Ronald Martinez/Getty Images(WASHINGTON) -- Almost 30 years ago, Paul Smith traveled to the nation’s capital to watch as the 41st President of the United States took the oath of office and his place in history.

It was Jan. 20, 1989 — the day President George H.W. Bush was inaugurated. Already, Smith admired Bush as a “strong, silent type” who “didn’t need credit for what he did, as long as it got done.” But he didn’t know then how the president would have such a direct impact on his life — and the parallel challenges both would eventually face.

Bush used a wheelchair in his final years and Smith has lived with physical disabilities for two decades, ever since a car accident left him with a shattered knee that would eventually require two replacement surgeries. Smith didn’t know when he was watching the 1989 inauguration that, as president, Bush would sign the Americans with Disabilities Act, a landmark law that prohibits discrimination against people with disabilities.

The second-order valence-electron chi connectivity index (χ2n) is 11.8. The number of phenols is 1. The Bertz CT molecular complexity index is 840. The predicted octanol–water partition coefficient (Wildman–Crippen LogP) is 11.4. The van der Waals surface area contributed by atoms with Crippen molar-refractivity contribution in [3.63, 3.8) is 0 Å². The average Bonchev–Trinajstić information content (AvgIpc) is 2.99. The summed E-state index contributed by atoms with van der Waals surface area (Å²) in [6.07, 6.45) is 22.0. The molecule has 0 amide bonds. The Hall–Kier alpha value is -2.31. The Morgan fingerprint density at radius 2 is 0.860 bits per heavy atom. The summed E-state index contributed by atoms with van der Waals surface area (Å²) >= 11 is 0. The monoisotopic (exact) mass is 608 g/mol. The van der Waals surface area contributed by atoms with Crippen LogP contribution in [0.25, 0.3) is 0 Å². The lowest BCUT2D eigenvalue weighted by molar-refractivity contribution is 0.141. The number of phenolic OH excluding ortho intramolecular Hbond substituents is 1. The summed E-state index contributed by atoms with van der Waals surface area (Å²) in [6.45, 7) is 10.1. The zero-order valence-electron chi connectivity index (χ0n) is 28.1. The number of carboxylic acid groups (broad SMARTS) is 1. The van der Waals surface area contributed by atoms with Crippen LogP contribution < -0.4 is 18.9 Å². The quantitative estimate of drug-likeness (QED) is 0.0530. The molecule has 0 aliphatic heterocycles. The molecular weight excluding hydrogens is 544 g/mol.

“It affects me more because I’m in this position now, but just like Lyndon B. Johnson and the Civil Rights Act, it’s one of the cornerstones of equal rights for people,” Smith said of the 1990 law. “It gave freedom to people who didn’t have it before.”

On Tuesday, Smith, 52, returned to Washington, D.C., on the crutches he’s used on-and-off for about two years to pay his respects to Bush as he lay in state in the U.S. Capitol Rotunda.

He didn’t have the ease of mobility he had 30 years ago, and he was already feeling swelling in his knee from the red-eye flight he’d taken from Salt Lake City, Utah, that departed the night before. In fact, Smith didn’t even tell his wife he planned on making the trip until he was at the airport, he said, because he knew she’d tell him not to risk the issues it might cause for his knee.

“I ran away,” Smith, a self-described “history buff,” said with a laugh. “You’ve gotta do stuff like this every once in a while.”

While he was on the plane, he worried to himself about all of the stairs up to the Capitol Rotunda. But then he remembered: “Things have probably changed,” he said.